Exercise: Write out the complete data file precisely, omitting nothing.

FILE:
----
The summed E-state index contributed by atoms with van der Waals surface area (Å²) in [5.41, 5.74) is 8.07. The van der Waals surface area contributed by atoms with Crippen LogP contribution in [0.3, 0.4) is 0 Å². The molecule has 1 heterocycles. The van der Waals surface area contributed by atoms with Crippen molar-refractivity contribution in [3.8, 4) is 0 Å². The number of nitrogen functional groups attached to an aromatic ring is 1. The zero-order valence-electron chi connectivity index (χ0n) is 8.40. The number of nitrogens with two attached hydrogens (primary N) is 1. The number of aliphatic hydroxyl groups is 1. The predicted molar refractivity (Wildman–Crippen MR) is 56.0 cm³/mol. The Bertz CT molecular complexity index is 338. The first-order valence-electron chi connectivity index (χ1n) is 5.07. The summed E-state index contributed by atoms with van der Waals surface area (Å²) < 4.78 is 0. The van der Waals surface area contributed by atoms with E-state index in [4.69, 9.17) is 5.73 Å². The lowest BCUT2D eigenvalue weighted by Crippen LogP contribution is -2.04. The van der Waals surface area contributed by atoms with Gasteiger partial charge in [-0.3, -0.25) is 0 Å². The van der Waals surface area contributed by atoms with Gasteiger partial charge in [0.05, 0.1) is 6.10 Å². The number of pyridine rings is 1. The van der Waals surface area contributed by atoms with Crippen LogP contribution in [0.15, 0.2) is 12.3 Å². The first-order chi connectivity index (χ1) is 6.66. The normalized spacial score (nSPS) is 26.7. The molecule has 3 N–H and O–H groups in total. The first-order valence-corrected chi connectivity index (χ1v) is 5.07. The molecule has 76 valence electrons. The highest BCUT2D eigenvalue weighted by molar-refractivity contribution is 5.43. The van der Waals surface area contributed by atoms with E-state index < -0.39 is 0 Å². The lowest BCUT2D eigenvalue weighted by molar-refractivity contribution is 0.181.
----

The summed E-state index contributed by atoms with van der Waals surface area (Å²) in [5.41, 5.74) is 8.07. The van der Waals surface area contributed by atoms with Crippen LogP contribution in [0.3, 0.4) is 0 Å². The molecule has 1 heterocycles. The van der Waals surface area contributed by atoms with Crippen molar-refractivity contribution in [3.8, 4) is 0 Å². The number of nitrogen functional groups attached to an aromatic ring is 1. The zero-order valence-electron chi connectivity index (χ0n) is 8.40. The number of nitrogens with two attached hydrogens (primary N) is 1. The number of aliphatic hydroxyl groups is 1. The predicted molar refractivity (Wildman–Crippen MR) is 56.0 cm³/mol. The Bertz CT molecular complexity index is 338. The first-order valence-electron chi connectivity index (χ1n) is 5.07. The summed E-state index contributed by atoms with van der Waals surface area (Å²) < 4.78 is 0. The van der Waals surface area contributed by atoms with E-state index in [4.69, 9.17) is 5.73 Å². The lowest BCUT2D eigenvalue weighted by Crippen LogP contribution is -2.04. The van der Waals surface area contributed by atoms with Gasteiger partial charge in [-0.3, -0.25) is 0 Å². The van der Waals surface area contributed by atoms with Gasteiger partial charge in [0.05, 0.1) is 6.10 Å². The number of pyridine rings is 1. The van der Waals surface area contributed by atoms with Crippen LogP contribution in [0.15, 0.2) is 12.3 Å². The first-order chi connectivity index (χ1) is 6.66. The normalized spacial score (nSPS) is 26.7. The molecule has 3 N–H and O–H groups in total. The first-order valence-corrected chi connectivity index (χ1v) is 5.07. The molecule has 76 valence electrons. The highest BCUT2D eigenvalue weighted by molar-refractivity contribution is 5.43. The van der Waals surface area contributed by atoms with E-state index < -0.39 is 0 Å². The lowest BCUT2D eigenvalue weighted by molar-refractivity contribution is 0.181.